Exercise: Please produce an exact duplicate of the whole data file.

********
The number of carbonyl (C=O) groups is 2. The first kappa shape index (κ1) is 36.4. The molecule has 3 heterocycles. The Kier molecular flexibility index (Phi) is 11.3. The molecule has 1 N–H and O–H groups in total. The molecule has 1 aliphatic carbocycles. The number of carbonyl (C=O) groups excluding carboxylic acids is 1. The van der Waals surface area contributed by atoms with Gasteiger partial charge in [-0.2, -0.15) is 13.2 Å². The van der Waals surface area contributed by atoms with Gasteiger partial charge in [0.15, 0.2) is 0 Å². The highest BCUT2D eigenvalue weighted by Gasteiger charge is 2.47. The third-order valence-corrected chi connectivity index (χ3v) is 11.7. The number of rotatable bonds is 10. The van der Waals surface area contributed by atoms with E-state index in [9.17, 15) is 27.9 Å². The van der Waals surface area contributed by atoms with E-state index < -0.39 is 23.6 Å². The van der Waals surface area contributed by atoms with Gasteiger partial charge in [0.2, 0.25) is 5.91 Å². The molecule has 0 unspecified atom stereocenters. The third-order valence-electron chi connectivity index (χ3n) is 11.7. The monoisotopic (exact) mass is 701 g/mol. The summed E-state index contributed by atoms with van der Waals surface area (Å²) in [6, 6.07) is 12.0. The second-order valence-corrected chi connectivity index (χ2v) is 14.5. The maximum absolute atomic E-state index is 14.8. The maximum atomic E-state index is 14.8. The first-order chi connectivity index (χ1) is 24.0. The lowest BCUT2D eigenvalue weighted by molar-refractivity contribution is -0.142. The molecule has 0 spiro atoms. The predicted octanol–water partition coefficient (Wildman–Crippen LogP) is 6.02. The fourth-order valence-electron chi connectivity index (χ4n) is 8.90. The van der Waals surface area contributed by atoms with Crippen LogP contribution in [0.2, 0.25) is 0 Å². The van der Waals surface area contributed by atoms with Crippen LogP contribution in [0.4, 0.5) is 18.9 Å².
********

The number of carbonyl (C=O) groups is 2. The first kappa shape index (κ1) is 36.4. The molecule has 3 heterocycles. The Kier molecular flexibility index (Phi) is 11.3. The molecule has 1 N–H and O–H groups in total. The molecule has 1 aliphatic carbocycles. The number of carbonyl (C=O) groups excluding carboxylic acids is 1. The van der Waals surface area contributed by atoms with Gasteiger partial charge in [-0.2, -0.15) is 13.2 Å². The van der Waals surface area contributed by atoms with Gasteiger partial charge in [0.15, 0.2) is 0 Å². The highest BCUT2D eigenvalue weighted by Gasteiger charge is 2.47. The third-order valence-corrected chi connectivity index (χ3v) is 11.7. The number of rotatable bonds is 10. The van der Waals surface area contributed by atoms with E-state index in [9.17, 15) is 27.9 Å². The van der Waals surface area contributed by atoms with E-state index < -0.39 is 23.6 Å². The van der Waals surface area contributed by atoms with Gasteiger partial charge in [0.2, 0.25) is 5.91 Å². The molecule has 0 unspecified atom stereocenters. The third-order valence-electron chi connectivity index (χ3n) is 11.7. The monoisotopic (exact) mass is 701 g/mol. The summed E-state index contributed by atoms with van der Waals surface area (Å²) in [6, 6.07) is 12.0. The second-order valence-corrected chi connectivity index (χ2v) is 14.5. The maximum absolute atomic E-state index is 14.8. The maximum atomic E-state index is 14.8. The first-order chi connectivity index (χ1) is 24.0. The lowest BCUT2D eigenvalue weighted by molar-refractivity contribution is -0.142. The molecule has 0 spiro atoms. The predicted octanol–water partition coefficient (Wildman–Crippen LogP) is 6.02. The fourth-order valence-electron chi connectivity index (χ4n) is 8.90. The van der Waals surface area contributed by atoms with Crippen LogP contribution in [0.2, 0.25) is 0 Å². The van der Waals surface area contributed by atoms with Crippen LogP contribution in [0.4, 0.5) is 18.9 Å².